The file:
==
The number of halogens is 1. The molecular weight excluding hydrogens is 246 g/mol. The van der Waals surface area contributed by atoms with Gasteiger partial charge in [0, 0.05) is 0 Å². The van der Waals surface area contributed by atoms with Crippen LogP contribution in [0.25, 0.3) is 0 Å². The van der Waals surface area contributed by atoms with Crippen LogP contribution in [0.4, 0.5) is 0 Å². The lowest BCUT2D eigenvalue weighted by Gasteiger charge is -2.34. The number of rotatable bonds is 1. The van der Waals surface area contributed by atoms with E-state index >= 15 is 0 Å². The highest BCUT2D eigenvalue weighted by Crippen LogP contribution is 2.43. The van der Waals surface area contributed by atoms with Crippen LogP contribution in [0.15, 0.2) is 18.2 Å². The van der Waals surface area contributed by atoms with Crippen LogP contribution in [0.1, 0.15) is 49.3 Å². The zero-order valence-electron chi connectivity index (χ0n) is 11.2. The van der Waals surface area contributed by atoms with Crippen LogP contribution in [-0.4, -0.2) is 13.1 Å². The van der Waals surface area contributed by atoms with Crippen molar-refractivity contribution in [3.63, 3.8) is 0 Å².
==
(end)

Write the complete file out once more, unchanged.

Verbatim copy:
The number of halogens is 1. The molecular weight excluding hydrogens is 246 g/mol. The van der Waals surface area contributed by atoms with Gasteiger partial charge in [0, 0.05) is 0 Å². The van der Waals surface area contributed by atoms with Crippen LogP contribution in [0.25, 0.3) is 0 Å². The van der Waals surface area contributed by atoms with Crippen LogP contribution in [0.4, 0.5) is 0 Å². The lowest BCUT2D eigenvalue weighted by Gasteiger charge is -2.34. The number of rotatable bonds is 1. The van der Waals surface area contributed by atoms with E-state index >= 15 is 0 Å². The highest BCUT2D eigenvalue weighted by Crippen LogP contribution is 2.43. The van der Waals surface area contributed by atoms with Crippen LogP contribution in [0.15, 0.2) is 18.2 Å². The van der Waals surface area contributed by atoms with Crippen LogP contribution in [0.1, 0.15) is 49.3 Å². The zero-order valence-electron chi connectivity index (χ0n) is 11.2. The van der Waals surface area contributed by atoms with Crippen LogP contribution in [-0.4, -0.2) is 13.1 Å². The van der Waals surface area contributed by atoms with Crippen molar-refractivity contribution in [3.63, 3.8) is 0 Å².